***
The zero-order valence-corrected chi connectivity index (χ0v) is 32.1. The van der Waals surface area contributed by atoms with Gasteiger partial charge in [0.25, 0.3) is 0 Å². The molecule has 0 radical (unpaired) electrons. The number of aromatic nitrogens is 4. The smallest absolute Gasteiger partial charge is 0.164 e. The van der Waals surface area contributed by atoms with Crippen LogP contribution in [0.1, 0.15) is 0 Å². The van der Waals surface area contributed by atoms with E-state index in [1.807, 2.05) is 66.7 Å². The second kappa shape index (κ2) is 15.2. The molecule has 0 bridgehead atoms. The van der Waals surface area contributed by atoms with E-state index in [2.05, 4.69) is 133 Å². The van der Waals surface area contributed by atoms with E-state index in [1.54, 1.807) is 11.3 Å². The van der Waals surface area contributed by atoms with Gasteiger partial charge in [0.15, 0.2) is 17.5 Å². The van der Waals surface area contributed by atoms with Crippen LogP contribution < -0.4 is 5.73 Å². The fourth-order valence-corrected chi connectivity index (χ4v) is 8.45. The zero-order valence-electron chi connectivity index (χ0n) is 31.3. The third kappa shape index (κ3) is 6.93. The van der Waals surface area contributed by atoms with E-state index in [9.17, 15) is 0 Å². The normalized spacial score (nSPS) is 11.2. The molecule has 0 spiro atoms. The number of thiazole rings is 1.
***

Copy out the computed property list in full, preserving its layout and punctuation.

The zero-order valence-corrected chi connectivity index (χ0v) is 32.1. The van der Waals surface area contributed by atoms with Gasteiger partial charge in [0.25, 0.3) is 0 Å². The molecule has 0 radical (unpaired) electrons. The number of aromatic nitrogens is 4. The smallest absolute Gasteiger partial charge is 0.164 e. The van der Waals surface area contributed by atoms with Crippen LogP contribution in [0.1, 0.15) is 0 Å². The van der Waals surface area contributed by atoms with E-state index in [1.807, 2.05) is 66.7 Å². The second kappa shape index (κ2) is 15.2. The molecule has 0 bridgehead atoms. The van der Waals surface area contributed by atoms with E-state index in [2.05, 4.69) is 133 Å². The van der Waals surface area contributed by atoms with E-state index in [1.54, 1.807) is 11.3 Å². The van der Waals surface area contributed by atoms with Gasteiger partial charge in [0.15, 0.2) is 17.5 Å². The van der Waals surface area contributed by atoms with Crippen LogP contribution < -0.4 is 5.73 Å². The fourth-order valence-corrected chi connectivity index (χ4v) is 8.45. The zero-order valence-electron chi connectivity index (χ0n) is 31.3. The third kappa shape index (κ3) is 6.93. The van der Waals surface area contributed by atoms with E-state index in [9.17, 15) is 0 Å². The normalized spacial score (nSPS) is 11.2. The molecule has 0 spiro atoms. The number of thiazole rings is 1.